Israel reported Thursday morning that 1,400 new cases of coronavirus have been diagnosed over the last 24 hours, marking the country’s highest rise of daily cases in more than two months.
Health authorities carried out about 98,500 coronavirus tests in that time, which puts the country’s contagion rate at 1.44%, also the highest such figure reported in weeks.
Meanwhile, Israel’s coronavirus R number stood at 1.34, which indicates the spread of the outbreak is accelerating.
Israeli hospitals were treating 124 COVID patients, 83 of them listed in serious condition. Of the seriously ill, 70 were unvaccinated, accounting for 84% of all severe cases, five patients were vaccinated with two doses and eight others had received a booster shot.
The unvaccinated also accounted for more than 93% of severe cases among people younger than 60.
According to Health Ministry data, there are 9,591 active coronavirus carriers throughout the country, most of whom displayed mild to no symptoms at all.
Overnight Wednesday, Prime Minister Naftali Bennett said in closed talks he believed the spread of the Omicron coronavirus variant will reach massive proportions but will be short-lived.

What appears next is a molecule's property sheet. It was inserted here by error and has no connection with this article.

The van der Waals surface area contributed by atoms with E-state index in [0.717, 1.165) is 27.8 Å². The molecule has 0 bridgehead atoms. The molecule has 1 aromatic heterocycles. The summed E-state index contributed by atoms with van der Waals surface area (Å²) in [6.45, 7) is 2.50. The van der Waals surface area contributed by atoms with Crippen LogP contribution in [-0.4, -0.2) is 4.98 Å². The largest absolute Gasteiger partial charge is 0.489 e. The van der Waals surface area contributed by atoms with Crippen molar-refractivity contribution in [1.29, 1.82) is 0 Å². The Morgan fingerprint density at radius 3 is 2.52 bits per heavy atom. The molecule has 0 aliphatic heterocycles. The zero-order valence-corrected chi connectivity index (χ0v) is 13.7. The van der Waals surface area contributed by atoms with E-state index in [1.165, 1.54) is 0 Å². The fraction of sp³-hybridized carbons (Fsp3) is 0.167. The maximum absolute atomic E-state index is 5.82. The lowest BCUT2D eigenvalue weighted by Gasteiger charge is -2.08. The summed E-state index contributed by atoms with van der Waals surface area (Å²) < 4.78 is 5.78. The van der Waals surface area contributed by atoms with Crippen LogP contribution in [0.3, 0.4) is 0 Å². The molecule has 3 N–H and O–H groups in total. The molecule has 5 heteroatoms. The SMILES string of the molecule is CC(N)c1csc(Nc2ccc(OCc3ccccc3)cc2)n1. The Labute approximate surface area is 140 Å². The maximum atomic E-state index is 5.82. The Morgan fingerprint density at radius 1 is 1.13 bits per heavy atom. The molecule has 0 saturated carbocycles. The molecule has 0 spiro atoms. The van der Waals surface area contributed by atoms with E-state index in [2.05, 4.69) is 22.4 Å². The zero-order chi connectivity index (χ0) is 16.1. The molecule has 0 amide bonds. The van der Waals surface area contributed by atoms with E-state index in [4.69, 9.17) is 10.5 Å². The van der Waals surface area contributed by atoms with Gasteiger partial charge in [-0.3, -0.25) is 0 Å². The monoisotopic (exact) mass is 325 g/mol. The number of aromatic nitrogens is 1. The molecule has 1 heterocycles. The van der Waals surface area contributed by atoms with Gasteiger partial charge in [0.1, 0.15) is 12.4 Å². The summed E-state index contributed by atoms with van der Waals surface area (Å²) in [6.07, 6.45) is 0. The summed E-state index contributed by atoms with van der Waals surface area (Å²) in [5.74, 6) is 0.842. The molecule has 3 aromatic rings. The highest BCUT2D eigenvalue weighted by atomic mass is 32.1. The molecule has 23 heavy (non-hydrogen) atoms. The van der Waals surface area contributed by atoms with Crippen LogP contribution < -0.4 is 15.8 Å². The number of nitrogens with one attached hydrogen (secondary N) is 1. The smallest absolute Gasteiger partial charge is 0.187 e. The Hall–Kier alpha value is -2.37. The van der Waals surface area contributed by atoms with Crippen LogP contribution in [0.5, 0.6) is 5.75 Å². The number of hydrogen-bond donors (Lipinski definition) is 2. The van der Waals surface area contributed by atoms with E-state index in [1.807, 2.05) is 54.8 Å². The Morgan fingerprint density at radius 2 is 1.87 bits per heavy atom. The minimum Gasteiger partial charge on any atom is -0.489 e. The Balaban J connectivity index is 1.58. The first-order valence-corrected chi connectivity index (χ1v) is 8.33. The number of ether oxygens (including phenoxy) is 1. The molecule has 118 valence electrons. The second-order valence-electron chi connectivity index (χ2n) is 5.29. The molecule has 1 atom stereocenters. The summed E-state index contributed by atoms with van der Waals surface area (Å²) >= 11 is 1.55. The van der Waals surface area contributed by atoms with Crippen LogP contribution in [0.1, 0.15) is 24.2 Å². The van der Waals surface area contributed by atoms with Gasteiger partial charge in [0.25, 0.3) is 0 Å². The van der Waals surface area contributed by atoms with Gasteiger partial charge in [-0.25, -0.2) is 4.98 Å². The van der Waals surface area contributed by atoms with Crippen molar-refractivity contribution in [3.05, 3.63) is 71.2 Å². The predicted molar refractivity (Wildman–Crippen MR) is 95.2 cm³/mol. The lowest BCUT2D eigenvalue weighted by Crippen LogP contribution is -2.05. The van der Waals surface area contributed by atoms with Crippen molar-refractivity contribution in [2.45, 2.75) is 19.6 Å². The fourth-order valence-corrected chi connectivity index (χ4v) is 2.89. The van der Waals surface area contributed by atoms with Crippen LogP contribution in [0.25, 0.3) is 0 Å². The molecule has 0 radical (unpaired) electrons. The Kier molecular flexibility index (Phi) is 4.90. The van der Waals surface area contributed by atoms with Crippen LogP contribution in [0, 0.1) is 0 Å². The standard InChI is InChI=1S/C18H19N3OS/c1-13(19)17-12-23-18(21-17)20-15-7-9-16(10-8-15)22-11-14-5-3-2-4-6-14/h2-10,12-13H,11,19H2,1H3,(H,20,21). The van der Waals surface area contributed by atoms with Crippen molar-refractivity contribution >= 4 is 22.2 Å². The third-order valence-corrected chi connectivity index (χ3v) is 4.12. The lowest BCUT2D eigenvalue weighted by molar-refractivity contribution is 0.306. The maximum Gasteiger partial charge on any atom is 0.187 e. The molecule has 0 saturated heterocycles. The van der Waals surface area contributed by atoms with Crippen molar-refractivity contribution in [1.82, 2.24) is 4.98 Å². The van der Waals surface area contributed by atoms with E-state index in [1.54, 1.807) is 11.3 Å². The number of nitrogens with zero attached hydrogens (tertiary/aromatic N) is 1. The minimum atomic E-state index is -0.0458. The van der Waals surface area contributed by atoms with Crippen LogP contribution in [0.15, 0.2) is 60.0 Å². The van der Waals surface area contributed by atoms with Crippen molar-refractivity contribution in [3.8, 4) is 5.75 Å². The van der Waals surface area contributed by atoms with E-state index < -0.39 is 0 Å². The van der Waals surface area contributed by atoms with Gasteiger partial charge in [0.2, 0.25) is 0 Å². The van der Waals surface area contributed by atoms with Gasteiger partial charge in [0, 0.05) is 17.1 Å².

“There is going to be serious bedlam, but it will be relatively short-lived. We’ll reach insane figures,” the Prime Minister told his ministers, adding he estimated the spread of Omicron will peak within seven to 10 days.
He also advocated further restrictions in hopes of avoiding another lockdown as the number of daily confirmed coronavirus cases hovered above 1,000 for the first time in two months.
“No one wants a lockdown, but you can’t predict the future,” he said. “Our goal is to act with full force so there won’t be a lockdown, do whatever we can to avoid a lockdown. Let’s give a little now to avoid a disaster later.”
Bennett further said he hoped the public would cooperate with the government’s efforts and vaccinate their children as he works to shore up Israel’s pediatric vaccination campaign through the country’s health funds and education system.